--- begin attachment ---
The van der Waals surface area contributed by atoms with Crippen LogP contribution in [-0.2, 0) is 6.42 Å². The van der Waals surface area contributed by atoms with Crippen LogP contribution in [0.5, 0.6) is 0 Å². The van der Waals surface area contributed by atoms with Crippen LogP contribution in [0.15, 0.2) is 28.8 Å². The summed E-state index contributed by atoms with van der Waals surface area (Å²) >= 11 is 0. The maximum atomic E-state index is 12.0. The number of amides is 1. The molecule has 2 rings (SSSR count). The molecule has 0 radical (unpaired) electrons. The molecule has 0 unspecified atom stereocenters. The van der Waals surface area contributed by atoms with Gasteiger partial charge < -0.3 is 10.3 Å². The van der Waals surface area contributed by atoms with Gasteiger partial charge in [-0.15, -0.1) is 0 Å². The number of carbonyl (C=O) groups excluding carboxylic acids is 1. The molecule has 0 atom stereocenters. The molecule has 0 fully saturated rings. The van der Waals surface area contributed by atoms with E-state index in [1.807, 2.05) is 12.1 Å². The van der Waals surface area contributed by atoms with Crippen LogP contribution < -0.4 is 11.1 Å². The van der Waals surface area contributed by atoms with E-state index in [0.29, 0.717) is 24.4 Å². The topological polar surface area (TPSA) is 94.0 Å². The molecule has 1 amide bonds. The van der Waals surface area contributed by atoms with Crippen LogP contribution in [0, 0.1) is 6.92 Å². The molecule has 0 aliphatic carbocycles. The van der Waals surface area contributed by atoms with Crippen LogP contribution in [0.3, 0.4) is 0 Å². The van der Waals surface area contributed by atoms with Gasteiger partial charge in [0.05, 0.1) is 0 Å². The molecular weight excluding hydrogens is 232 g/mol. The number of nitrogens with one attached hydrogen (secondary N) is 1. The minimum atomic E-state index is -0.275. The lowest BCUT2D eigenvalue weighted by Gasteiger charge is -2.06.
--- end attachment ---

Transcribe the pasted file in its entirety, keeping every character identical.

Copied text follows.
The van der Waals surface area contributed by atoms with Crippen LogP contribution in [-0.2, 0) is 6.42 Å². The van der Waals surface area contributed by atoms with Crippen LogP contribution in [0.5, 0.6) is 0 Å². The van der Waals surface area contributed by atoms with Crippen LogP contribution in [0.15, 0.2) is 28.8 Å². The summed E-state index contributed by atoms with van der Waals surface area (Å²) >= 11 is 0. The maximum atomic E-state index is 12.0. The number of amides is 1. The molecule has 2 rings (SSSR count). The molecule has 0 radical (unpaired) electrons. The molecule has 0 unspecified atom stereocenters. The van der Waals surface area contributed by atoms with Gasteiger partial charge < -0.3 is 10.3 Å². The van der Waals surface area contributed by atoms with Gasteiger partial charge in [-0.15, -0.1) is 0 Å². The number of carbonyl (C=O) groups excluding carboxylic acids is 1. The molecule has 0 atom stereocenters. The molecule has 0 fully saturated rings. The van der Waals surface area contributed by atoms with E-state index in [1.807, 2.05) is 12.1 Å². The van der Waals surface area contributed by atoms with Crippen LogP contribution < -0.4 is 11.1 Å². The van der Waals surface area contributed by atoms with E-state index in [0.29, 0.717) is 24.4 Å². The topological polar surface area (TPSA) is 94.0 Å². The molecule has 1 amide bonds. The van der Waals surface area contributed by atoms with Crippen LogP contribution in [0, 0.1) is 6.92 Å². The molecule has 0 aliphatic carbocycles. The van der Waals surface area contributed by atoms with Crippen LogP contribution in [0.3, 0.4) is 0 Å². The van der Waals surface area contributed by atoms with Gasteiger partial charge in [0.05, 0.1) is 0 Å². The molecular weight excluding hydrogens is 232 g/mol. The number of nitrogens with one attached hydrogen (secondary N) is 1. The minimum atomic E-state index is -0.275. The lowest BCUT2D eigenvalue weighted by Gasteiger charge is -2.06.